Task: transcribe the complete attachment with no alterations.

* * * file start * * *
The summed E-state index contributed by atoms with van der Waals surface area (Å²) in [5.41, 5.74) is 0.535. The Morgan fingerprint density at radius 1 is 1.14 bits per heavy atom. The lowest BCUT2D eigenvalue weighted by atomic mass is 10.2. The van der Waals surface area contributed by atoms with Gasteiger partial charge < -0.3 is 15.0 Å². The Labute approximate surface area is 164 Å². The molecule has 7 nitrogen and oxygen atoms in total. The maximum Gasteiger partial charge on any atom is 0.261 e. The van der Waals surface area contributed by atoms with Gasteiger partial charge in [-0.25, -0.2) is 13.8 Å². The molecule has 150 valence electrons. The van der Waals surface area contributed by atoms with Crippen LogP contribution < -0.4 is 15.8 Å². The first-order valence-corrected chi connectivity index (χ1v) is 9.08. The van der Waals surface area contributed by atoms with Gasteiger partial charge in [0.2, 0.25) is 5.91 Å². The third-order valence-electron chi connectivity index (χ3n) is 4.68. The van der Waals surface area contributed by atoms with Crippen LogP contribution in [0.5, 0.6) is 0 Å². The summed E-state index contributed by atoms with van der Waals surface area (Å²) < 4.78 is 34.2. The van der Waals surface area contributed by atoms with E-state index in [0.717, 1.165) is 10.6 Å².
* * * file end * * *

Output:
The summed E-state index contributed by atoms with van der Waals surface area (Å²) in [5.41, 5.74) is 0.535. The Morgan fingerprint density at radius 1 is 1.14 bits per heavy atom. The lowest BCUT2D eigenvalue weighted by atomic mass is 10.2. The van der Waals surface area contributed by atoms with Gasteiger partial charge < -0.3 is 15.0 Å². The Labute approximate surface area is 164 Å². The molecule has 7 nitrogen and oxygen atoms in total. The maximum Gasteiger partial charge on any atom is 0.261 e. The van der Waals surface area contributed by atoms with Gasteiger partial charge in [-0.25, -0.2) is 13.8 Å². The molecule has 150 valence electrons. The van der Waals surface area contributed by atoms with Crippen LogP contribution < -0.4 is 15.8 Å². The first-order valence-corrected chi connectivity index (χ1v) is 9.08. The van der Waals surface area contributed by atoms with Gasteiger partial charge in [0.2, 0.25) is 5.91 Å². The third-order valence-electron chi connectivity index (χ3n) is 4.68. The van der Waals surface area contributed by atoms with Crippen LogP contribution in [0.5, 0.6) is 0 Å². The summed E-state index contributed by atoms with van der Waals surface area (Å²) < 4.78 is 34.2. The van der Waals surface area contributed by atoms with E-state index in [0.717, 1.165) is 10.6 Å².